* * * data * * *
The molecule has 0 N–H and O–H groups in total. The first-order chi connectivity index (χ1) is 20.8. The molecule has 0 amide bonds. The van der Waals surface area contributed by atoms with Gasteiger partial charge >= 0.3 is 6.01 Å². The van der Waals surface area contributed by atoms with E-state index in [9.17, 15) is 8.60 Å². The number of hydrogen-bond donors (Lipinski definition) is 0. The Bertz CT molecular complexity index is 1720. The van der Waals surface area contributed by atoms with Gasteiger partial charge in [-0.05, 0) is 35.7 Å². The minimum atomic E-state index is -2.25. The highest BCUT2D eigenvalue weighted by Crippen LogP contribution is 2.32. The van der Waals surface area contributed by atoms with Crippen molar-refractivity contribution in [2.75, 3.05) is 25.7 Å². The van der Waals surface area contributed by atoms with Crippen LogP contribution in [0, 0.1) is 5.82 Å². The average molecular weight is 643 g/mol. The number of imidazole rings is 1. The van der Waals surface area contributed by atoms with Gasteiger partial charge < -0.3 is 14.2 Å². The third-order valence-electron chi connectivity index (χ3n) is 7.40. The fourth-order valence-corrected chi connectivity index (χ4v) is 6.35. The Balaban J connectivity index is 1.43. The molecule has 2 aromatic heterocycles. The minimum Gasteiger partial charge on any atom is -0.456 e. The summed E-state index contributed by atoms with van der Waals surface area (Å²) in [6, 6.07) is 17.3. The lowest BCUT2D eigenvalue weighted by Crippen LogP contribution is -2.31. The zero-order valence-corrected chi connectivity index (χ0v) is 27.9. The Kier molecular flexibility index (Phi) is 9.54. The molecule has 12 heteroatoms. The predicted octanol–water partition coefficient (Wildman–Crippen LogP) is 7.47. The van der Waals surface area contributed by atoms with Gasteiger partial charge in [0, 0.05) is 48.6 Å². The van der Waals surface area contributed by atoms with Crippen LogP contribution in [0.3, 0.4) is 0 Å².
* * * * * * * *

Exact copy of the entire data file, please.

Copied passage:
The molecule has 0 N–H and O–H groups in total. The first-order chi connectivity index (χ1) is 20.8. The molecule has 0 amide bonds. The van der Waals surface area contributed by atoms with Gasteiger partial charge >= 0.3 is 6.01 Å². The van der Waals surface area contributed by atoms with E-state index in [9.17, 15) is 8.60 Å². The number of hydrogen-bond donors (Lipinski definition) is 0. The Bertz CT molecular complexity index is 1720. The van der Waals surface area contributed by atoms with Gasteiger partial charge in [-0.05, 0) is 35.7 Å². The minimum atomic E-state index is -2.25. The highest BCUT2D eigenvalue weighted by Crippen LogP contribution is 2.32. The van der Waals surface area contributed by atoms with Crippen molar-refractivity contribution in [2.75, 3.05) is 25.7 Å². The van der Waals surface area contributed by atoms with Crippen LogP contribution in [0, 0.1) is 5.82 Å². The average molecular weight is 643 g/mol. The number of imidazole rings is 1. The van der Waals surface area contributed by atoms with Gasteiger partial charge < -0.3 is 14.2 Å². The third-order valence-electron chi connectivity index (χ3n) is 7.40. The fourth-order valence-corrected chi connectivity index (χ4v) is 6.35. The Balaban J connectivity index is 1.43. The molecule has 2 aromatic heterocycles. The minimum Gasteiger partial charge on any atom is -0.456 e. The summed E-state index contributed by atoms with van der Waals surface area (Å²) in [6, 6.07) is 17.3. The lowest BCUT2D eigenvalue weighted by Crippen LogP contribution is -2.31. The zero-order valence-corrected chi connectivity index (χ0v) is 27.9. The Kier molecular flexibility index (Phi) is 9.54. The molecule has 12 heteroatoms. The predicted octanol–water partition coefficient (Wildman–Crippen LogP) is 7.47. The van der Waals surface area contributed by atoms with Gasteiger partial charge in [0, 0.05) is 48.6 Å². The van der Waals surface area contributed by atoms with Crippen LogP contribution in [0.3, 0.4) is 0 Å².